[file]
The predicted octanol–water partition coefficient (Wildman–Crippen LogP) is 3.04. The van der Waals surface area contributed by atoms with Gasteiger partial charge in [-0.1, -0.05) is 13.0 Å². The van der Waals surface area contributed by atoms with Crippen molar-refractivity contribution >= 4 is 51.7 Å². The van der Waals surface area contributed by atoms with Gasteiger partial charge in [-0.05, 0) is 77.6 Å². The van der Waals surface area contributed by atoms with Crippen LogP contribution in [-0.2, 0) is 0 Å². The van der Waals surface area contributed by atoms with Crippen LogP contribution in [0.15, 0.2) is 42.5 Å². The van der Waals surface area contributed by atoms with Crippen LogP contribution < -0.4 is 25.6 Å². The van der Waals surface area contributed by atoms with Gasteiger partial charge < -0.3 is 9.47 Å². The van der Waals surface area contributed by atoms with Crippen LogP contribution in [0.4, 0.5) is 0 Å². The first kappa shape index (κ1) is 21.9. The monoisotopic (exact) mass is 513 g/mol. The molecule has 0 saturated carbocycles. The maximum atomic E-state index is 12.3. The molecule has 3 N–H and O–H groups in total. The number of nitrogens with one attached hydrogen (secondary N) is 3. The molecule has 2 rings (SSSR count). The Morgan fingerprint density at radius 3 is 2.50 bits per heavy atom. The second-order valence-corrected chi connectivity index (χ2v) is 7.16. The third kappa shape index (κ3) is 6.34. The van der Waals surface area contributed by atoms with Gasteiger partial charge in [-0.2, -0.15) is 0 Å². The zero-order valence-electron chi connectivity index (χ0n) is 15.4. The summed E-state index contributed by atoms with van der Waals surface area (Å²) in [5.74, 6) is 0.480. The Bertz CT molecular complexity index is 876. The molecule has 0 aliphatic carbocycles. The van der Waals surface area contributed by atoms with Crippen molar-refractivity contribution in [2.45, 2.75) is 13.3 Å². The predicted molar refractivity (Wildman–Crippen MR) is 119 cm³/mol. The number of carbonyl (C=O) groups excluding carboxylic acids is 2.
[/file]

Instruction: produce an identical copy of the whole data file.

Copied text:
The predicted octanol–water partition coefficient (Wildman–Crippen LogP) is 3.04. The van der Waals surface area contributed by atoms with Gasteiger partial charge in [-0.1, -0.05) is 13.0 Å². The van der Waals surface area contributed by atoms with Crippen molar-refractivity contribution >= 4 is 51.7 Å². The van der Waals surface area contributed by atoms with Gasteiger partial charge in [-0.05, 0) is 77.6 Å². The van der Waals surface area contributed by atoms with Crippen LogP contribution in [-0.2, 0) is 0 Å². The van der Waals surface area contributed by atoms with Crippen LogP contribution in [0.15, 0.2) is 42.5 Å². The van der Waals surface area contributed by atoms with Crippen LogP contribution < -0.4 is 25.6 Å². The van der Waals surface area contributed by atoms with Gasteiger partial charge < -0.3 is 9.47 Å². The van der Waals surface area contributed by atoms with Crippen LogP contribution in [0.4, 0.5) is 0 Å². The first kappa shape index (κ1) is 21.9. The monoisotopic (exact) mass is 513 g/mol. The molecule has 0 saturated carbocycles. The maximum atomic E-state index is 12.3. The molecule has 3 N–H and O–H groups in total. The number of nitrogens with one attached hydrogen (secondary N) is 3. The molecule has 2 rings (SSSR count). The Morgan fingerprint density at radius 3 is 2.50 bits per heavy atom. The second-order valence-corrected chi connectivity index (χ2v) is 7.16. The third kappa shape index (κ3) is 6.34. The van der Waals surface area contributed by atoms with Gasteiger partial charge in [-0.2, -0.15) is 0 Å². The zero-order valence-electron chi connectivity index (χ0n) is 15.4. The summed E-state index contributed by atoms with van der Waals surface area (Å²) in [5.74, 6) is 0.480. The Bertz CT molecular complexity index is 876. The molecule has 0 aliphatic carbocycles. The van der Waals surface area contributed by atoms with Crippen molar-refractivity contribution in [2.45, 2.75) is 13.3 Å². The predicted molar refractivity (Wildman–Crippen MR) is 119 cm³/mol. The number of carbonyl (C=O) groups excluding carboxylic acids is 2.